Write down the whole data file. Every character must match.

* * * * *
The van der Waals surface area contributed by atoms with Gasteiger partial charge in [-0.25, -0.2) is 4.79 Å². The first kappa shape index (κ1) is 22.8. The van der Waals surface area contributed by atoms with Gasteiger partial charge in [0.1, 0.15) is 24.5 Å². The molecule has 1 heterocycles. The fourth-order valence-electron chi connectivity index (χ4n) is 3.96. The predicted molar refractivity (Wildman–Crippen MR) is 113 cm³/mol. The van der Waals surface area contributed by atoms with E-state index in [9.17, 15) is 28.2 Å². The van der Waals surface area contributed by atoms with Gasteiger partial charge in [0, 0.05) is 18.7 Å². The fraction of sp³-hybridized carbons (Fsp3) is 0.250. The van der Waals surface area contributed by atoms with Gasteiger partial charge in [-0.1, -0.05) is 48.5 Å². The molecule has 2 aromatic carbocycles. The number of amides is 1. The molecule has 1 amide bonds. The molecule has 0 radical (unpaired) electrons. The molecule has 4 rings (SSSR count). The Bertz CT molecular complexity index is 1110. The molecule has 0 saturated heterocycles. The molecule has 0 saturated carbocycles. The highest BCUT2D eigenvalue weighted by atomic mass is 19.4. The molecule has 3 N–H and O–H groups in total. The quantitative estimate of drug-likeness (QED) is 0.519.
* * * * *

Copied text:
The van der Waals surface area contributed by atoms with Gasteiger partial charge in [-0.25, -0.2) is 4.79 Å². The first kappa shape index (κ1) is 22.8. The van der Waals surface area contributed by atoms with Gasteiger partial charge in [0.1, 0.15) is 24.5 Å². The molecule has 1 heterocycles. The fourth-order valence-electron chi connectivity index (χ4n) is 3.96. The predicted molar refractivity (Wildman–Crippen MR) is 113 cm³/mol. The van der Waals surface area contributed by atoms with E-state index in [9.17, 15) is 28.2 Å². The van der Waals surface area contributed by atoms with Gasteiger partial charge in [0, 0.05) is 18.7 Å². The fraction of sp³-hybridized carbons (Fsp3) is 0.250. The van der Waals surface area contributed by atoms with Gasteiger partial charge in [-0.1, -0.05) is 48.5 Å². The molecule has 2 aromatic carbocycles. The number of amides is 1. The molecule has 1 amide bonds. The molecule has 0 radical (unpaired) electrons. The molecule has 4 rings (SSSR count). The Bertz CT molecular complexity index is 1110. The molecule has 0 saturated heterocycles. The molecule has 0 saturated carbocycles. The highest BCUT2D eigenvalue weighted by atomic mass is 19.4. The molecule has 3 N–H and O–H groups in total. The quantitative estimate of drug-likeness (QED) is 0.519.